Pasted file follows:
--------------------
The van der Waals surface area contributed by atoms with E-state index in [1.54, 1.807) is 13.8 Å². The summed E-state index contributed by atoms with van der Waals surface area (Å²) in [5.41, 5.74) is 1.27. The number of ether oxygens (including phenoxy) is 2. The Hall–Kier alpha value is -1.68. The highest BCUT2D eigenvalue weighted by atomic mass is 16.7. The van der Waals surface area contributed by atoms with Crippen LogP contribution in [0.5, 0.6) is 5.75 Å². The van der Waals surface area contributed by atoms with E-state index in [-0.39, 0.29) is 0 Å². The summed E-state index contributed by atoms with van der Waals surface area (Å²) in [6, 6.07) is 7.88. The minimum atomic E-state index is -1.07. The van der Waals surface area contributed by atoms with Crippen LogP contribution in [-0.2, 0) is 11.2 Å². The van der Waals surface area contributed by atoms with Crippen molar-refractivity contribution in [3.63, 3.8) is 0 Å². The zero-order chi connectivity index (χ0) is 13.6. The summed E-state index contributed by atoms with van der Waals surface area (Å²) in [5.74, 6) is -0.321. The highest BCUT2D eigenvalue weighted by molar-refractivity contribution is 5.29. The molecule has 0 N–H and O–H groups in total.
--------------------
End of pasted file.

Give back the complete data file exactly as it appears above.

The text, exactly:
The van der Waals surface area contributed by atoms with E-state index in [1.54, 1.807) is 13.8 Å². The summed E-state index contributed by atoms with van der Waals surface area (Å²) in [5.41, 5.74) is 1.27. The number of ether oxygens (including phenoxy) is 2. The Hall–Kier alpha value is -1.68. The highest BCUT2D eigenvalue weighted by atomic mass is 16.7. The van der Waals surface area contributed by atoms with Crippen LogP contribution in [0.5, 0.6) is 5.75 Å². The van der Waals surface area contributed by atoms with E-state index in [-0.39, 0.29) is 0 Å². The summed E-state index contributed by atoms with van der Waals surface area (Å²) in [6, 6.07) is 7.88. The minimum atomic E-state index is -1.07. The van der Waals surface area contributed by atoms with Crippen LogP contribution in [-0.2, 0) is 11.2 Å². The van der Waals surface area contributed by atoms with Crippen molar-refractivity contribution in [3.63, 3.8) is 0 Å². The zero-order chi connectivity index (χ0) is 13.6. The summed E-state index contributed by atoms with van der Waals surface area (Å²) in [5.74, 6) is -0.321. The highest BCUT2D eigenvalue weighted by molar-refractivity contribution is 5.29. The molecule has 0 N–H and O–H groups in total.